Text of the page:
Zuckerberg: So there are three categories I would focus on. One are [sic] the other tech platforms, so Google, Apple, Amazon, Microsoft, we overlap with them in different ways.
Graham: Do they do, do they provide the same service that you provide?
Zuckerberg: Um, in different ways, different parts of it yes.
Graham: Let me put it this way. If I buy a Ford and it doesn’t work well and I don’t like it, I can buy a Chevy. If I’m upset with Facebook, what’s the equivalent product that I can go sign up for?
Zuckerberg: Ah well, the second category that I was going to talk about was…
Graham: I’m not talking about categories. I’m talking about is there real competition you face. Because car companies face a lot of competition. If they make a defective car, it gets out in the world, people stop buying that car, they buy another one. Is there an alternative to Facebook in the private sector?
Zuckerberg: Yes Senator, the average American uses 8 different apps…
Zuckerberg: …to communicate with their friends and stay in touch with people, ranging from text to email.
Graham: OK, which is the same service that you provide.
Zuckerberg: Well, we provide a number of different services.
Graham: Is Twitter the same as what you do?
Zuckerberg: It overlaps with a portion of what we do.
Graham: You don’t think you have a monopoly?
Zuckerberg: (long pause) Ah, it certainly doesn’t feel like that to me! (laughter)
Graham: OK, so it doesn’t. So, Instagram. You bought Instagram. Why did you buy Instagram?
Zuckerberg: Because they were very talented app developers who were making good use of our platform and understood our values.
Graham: It was a good business decision. My point is that one way to regulate a company is through competition, through government regulation. Here’s the question that all of us got to answer. What do we tell our constituents, given what’s happened here, why we should let you self-regulate? What would you tell people in South Carolina, that given all the things we’ve just discovered here, it’s a good idea for us to rely on you to regulate your own business practices?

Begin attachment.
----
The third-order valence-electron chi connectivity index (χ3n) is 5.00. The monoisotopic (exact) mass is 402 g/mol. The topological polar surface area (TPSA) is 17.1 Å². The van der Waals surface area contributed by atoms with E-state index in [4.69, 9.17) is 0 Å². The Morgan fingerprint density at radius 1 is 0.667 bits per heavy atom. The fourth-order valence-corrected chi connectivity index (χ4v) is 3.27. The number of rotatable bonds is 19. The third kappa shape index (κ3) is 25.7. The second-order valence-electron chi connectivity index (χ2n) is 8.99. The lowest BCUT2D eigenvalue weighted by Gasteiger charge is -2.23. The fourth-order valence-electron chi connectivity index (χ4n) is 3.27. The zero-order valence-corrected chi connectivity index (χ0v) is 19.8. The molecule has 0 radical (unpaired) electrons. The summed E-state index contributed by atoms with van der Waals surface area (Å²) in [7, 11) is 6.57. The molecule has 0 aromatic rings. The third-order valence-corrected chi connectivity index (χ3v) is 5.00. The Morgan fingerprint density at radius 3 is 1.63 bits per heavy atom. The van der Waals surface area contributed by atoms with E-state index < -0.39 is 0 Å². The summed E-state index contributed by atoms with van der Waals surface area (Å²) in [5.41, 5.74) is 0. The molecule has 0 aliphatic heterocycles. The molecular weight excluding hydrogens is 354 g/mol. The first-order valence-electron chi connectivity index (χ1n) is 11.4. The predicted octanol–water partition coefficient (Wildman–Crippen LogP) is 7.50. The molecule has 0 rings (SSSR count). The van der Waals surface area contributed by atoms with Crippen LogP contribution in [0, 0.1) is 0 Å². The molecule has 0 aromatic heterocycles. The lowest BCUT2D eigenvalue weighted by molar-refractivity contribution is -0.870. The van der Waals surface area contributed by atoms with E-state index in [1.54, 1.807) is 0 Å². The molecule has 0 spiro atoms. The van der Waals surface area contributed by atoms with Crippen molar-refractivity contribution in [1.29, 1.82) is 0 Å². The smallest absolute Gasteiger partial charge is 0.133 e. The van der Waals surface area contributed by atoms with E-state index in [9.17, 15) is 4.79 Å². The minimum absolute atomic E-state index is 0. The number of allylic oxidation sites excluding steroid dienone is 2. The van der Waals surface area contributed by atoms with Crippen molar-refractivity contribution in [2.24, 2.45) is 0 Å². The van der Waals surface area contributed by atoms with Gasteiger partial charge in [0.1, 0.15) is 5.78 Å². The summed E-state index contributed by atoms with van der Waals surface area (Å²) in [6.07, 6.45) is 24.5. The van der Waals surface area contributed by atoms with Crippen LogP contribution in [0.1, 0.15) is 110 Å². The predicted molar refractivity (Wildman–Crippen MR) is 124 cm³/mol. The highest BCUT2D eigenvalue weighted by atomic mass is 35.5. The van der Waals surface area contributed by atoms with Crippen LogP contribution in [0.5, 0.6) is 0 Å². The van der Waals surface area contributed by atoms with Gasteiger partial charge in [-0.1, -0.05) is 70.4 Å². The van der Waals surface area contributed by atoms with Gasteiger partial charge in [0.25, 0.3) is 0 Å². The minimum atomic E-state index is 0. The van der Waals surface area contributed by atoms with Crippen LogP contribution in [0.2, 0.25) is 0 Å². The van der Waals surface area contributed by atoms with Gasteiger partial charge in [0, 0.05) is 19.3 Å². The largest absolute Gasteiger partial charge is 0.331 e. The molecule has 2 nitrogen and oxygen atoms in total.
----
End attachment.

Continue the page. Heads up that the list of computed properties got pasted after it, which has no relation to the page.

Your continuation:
Zuckerberg: Well Senator, my position is not that there should be no regulation. I think the internet is increasing in…
Graham: Mmkay. You’d embrace regulation?
Zuckerberg: I think the real question as the internet becomes more important in people’s lives, is what is the right regulation, not whether there should be regulation.
Graham: But you as a company welcome regulation?
Zuckerberg: I think if it’s the right regulation then yes.
Graham: Do you think the Europeans have it right?
Zuckerberg: Ah, I think that they get… things right.
Graham: Have you ever submitted… (laughter) That’s true. So would you work with us in terms of what regulations you think are necessary in your industry?
Graham: OK, would you submit to us and propose regulations?
Zuckerberg: Yes and I’ll have my team follow up with you so that way we can have this discussion across the different categories where I think this discussion needs to happen.
Graham: Looking forward to it.
While it’s admittedly not the toughest questioning, it does baldly address the simple idea that Graham and others consider Facebook effectively a monopoly and intend to craft regulations or legislation to remedy what they perceive as a regulatory gap.
In the middle of testimony over Facebook’s privacy scandal, Sen. Ted Cruz of Texas took a moment to grill Mark Zuckerberg over his company’s political loyalties.
In the course of a testy exchange between Sen. Cruz and Zuckerberg, the senator brought up the dismissal of Palmer Luckey, the controversial founder of virtual reality tech development pioneer, Oculus.
It was part of Cruz’s broader questioning about whether or not Facebook is biased in the ways it moderates the posts and accounts of members — and in its staffing policies.
Here’s the exchange:
Cruz: Do you know the political orientation of those 15 to 20,000 people engaged in content review?
Zuckerberg: No senator, we do not generally ask people about their political orientation when they’re joining the company.
Cruz: So, as CEO Have you ever made hiring or firing decisions based on political positions or what candidates they supported?
Cruz: Why was Palmer Luckey fired?
Zuckerberg: That is a specific personnel matter that seems like it would be inappropriate to speak to here.
Cruz: You just made a specific representation that you didn’t make decisions based on political views, is that accurate?
Zuckerberg: I can commit that it was not because of a political view.
Luckey left Facebook last March, after reports surfaced that he was a member of a pro-Trump troll farm called Nimble America.